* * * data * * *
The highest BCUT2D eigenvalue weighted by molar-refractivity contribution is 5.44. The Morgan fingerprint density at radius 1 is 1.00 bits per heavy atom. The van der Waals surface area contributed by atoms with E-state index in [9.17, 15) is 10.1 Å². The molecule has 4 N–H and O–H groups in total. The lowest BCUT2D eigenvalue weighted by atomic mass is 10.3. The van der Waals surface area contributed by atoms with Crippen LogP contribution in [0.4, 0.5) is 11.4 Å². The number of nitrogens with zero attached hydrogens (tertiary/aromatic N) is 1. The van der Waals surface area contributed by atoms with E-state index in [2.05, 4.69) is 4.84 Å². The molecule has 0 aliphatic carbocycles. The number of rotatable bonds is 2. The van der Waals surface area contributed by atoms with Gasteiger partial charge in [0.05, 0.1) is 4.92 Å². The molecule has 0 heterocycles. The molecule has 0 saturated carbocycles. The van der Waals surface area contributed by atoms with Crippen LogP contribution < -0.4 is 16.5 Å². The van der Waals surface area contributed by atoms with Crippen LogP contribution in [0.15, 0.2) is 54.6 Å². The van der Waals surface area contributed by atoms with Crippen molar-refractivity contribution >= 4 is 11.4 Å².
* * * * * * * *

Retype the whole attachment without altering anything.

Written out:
The highest BCUT2D eigenvalue weighted by molar-refractivity contribution is 5.44. The Morgan fingerprint density at radius 1 is 1.00 bits per heavy atom. The van der Waals surface area contributed by atoms with E-state index in [9.17, 15) is 10.1 Å². The molecule has 4 N–H and O–H groups in total. The lowest BCUT2D eigenvalue weighted by atomic mass is 10.3. The van der Waals surface area contributed by atoms with Crippen LogP contribution in [0.4, 0.5) is 11.4 Å². The number of nitrogens with zero attached hydrogens (tertiary/aromatic N) is 1. The van der Waals surface area contributed by atoms with E-state index in [2.05, 4.69) is 4.84 Å². The molecule has 0 aliphatic carbocycles. The number of rotatable bonds is 2. The van der Waals surface area contributed by atoms with Gasteiger partial charge in [0.05, 0.1) is 4.92 Å². The molecule has 0 heterocycles. The molecule has 0 saturated carbocycles. The van der Waals surface area contributed by atoms with Crippen LogP contribution < -0.4 is 16.5 Å². The van der Waals surface area contributed by atoms with Crippen LogP contribution in [0.15, 0.2) is 54.6 Å². The van der Waals surface area contributed by atoms with Crippen molar-refractivity contribution >= 4 is 11.4 Å².